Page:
The authors declare that the research was conducted in the absence of any commercial or financial relationships that could be construed as a potential conflict of interest.

Publisher’s note

All claims expressed in this article are solely those of the authors and do not necessarily represent those of their affiliated organizations, or those of the publisher, the editors and the reviewers. Any product that may be evaluated in this article, or claim that may be made by its manufacturer, is not guaranteed or endorsed by the publisher.

References

Autumn, K., Liang, Y. A., Hsieh, S. T., Zesch, W., Chan, W. P., Kenny, T. W., et al. (2000). Adhesive force of a single gecko foot-hair. Nature 405 (6787), 681–685. doi:10.1038/35015073

PubMed Abstract | CrossRef Full Text | Google Scholar

Blum, K. P., Versteeg, C., Sombeck, J., Chowdhury, R. H., and Miller, L. E. (2021). “Proprioception: A sense to facilitate action,” in Somatosensory feedback for neuroprosthetics (Amsterdam, Netherlands: Elsevier), 41–76.

CrossRef Full Text | Google Scholar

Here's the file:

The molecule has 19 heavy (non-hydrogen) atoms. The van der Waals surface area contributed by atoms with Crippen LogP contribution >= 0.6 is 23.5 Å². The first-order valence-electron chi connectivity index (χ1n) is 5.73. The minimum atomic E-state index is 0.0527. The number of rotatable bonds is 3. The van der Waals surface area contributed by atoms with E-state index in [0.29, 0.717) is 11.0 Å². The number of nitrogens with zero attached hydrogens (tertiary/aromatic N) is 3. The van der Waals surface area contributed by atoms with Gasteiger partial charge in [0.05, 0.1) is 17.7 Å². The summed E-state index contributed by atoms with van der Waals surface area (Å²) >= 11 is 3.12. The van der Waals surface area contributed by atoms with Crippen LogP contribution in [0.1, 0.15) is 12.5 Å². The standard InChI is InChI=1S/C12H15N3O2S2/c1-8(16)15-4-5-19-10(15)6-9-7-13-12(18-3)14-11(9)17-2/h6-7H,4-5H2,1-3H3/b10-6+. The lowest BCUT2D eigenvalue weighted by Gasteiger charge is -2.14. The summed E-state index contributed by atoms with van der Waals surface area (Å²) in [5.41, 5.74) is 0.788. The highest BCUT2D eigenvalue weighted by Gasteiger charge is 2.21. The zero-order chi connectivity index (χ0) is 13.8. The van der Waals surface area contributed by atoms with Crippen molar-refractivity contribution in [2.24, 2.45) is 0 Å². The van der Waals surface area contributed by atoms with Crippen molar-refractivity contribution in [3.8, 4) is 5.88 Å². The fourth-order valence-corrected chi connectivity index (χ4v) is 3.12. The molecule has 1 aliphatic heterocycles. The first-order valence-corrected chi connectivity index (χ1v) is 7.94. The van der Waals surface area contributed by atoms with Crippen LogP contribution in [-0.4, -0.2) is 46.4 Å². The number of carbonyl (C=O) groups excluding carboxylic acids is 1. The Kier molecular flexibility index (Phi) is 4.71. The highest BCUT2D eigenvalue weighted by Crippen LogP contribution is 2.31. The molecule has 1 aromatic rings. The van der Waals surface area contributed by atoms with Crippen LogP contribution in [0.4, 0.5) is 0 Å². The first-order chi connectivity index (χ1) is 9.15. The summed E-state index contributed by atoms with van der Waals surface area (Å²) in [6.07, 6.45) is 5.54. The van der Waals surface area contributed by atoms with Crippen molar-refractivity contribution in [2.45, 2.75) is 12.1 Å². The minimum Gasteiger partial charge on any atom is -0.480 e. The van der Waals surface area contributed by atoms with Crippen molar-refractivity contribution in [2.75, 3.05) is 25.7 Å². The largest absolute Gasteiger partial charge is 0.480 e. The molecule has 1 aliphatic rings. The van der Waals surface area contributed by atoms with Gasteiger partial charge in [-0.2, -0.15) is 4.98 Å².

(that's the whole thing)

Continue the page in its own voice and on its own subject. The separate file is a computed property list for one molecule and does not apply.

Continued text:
Ghez, C., Gordon, J., Ghilardi, M. F., Christakos, C. N., and Cooper, S. E. (1990). Roles of proprioceptive input in the programming of arm trajectories. Cold Spring Harb. Symp. Quant. Biol. 55, 837–847. doi:10.1101/sqb.1990.055.01.079

PubMed Abstract | CrossRef Full Text | Google Scholar

Gilpin, W., Prakash, V. N., and Prakash, M. (2017). Vortex arrays and ciliary tangles underlie the feeding-swimming trade-off in starfish larvae. Nat. Phys. 13 (4), 380–386. doi:10.1038/Nphys3981

CrossRef Full Text | Google Scholar

Hanson, J. (1957). The structure of the smooth muscle fibres in the body wall of the Earth worm. J. Biophys. Biochem. Cytol. 3 (1), 111–122. doi:10.1083/jcb.3.1.111

PubMed Abstract | CrossRef Full Text | Google Scholar

Hauser, H., Ijspeert, A. J., Fuchslin, R. M., Pfeifer, R., and Maass, W. (2011). Towards a theoretical foundation for morphological computation with compliant bodies. Biol. Cybern. 105 (5-6), 355–370. doi:10.1007/s00422-012-0471-0

PubMed Abstract | CrossRef Full Text | Google Scholar

Higueras-Ruiz, D. R., Nishikawa, K., Feigenbaum, H., and Shafer, M. (2021). What is an artificial muscle? A comparison of soft actuators to biological muscles. Bioinspir Biomim. 17 (1), 011001. doi:10.1088/1748-3190/ac3adf

PubMed Abstract | CrossRef Full Text | Google Scholar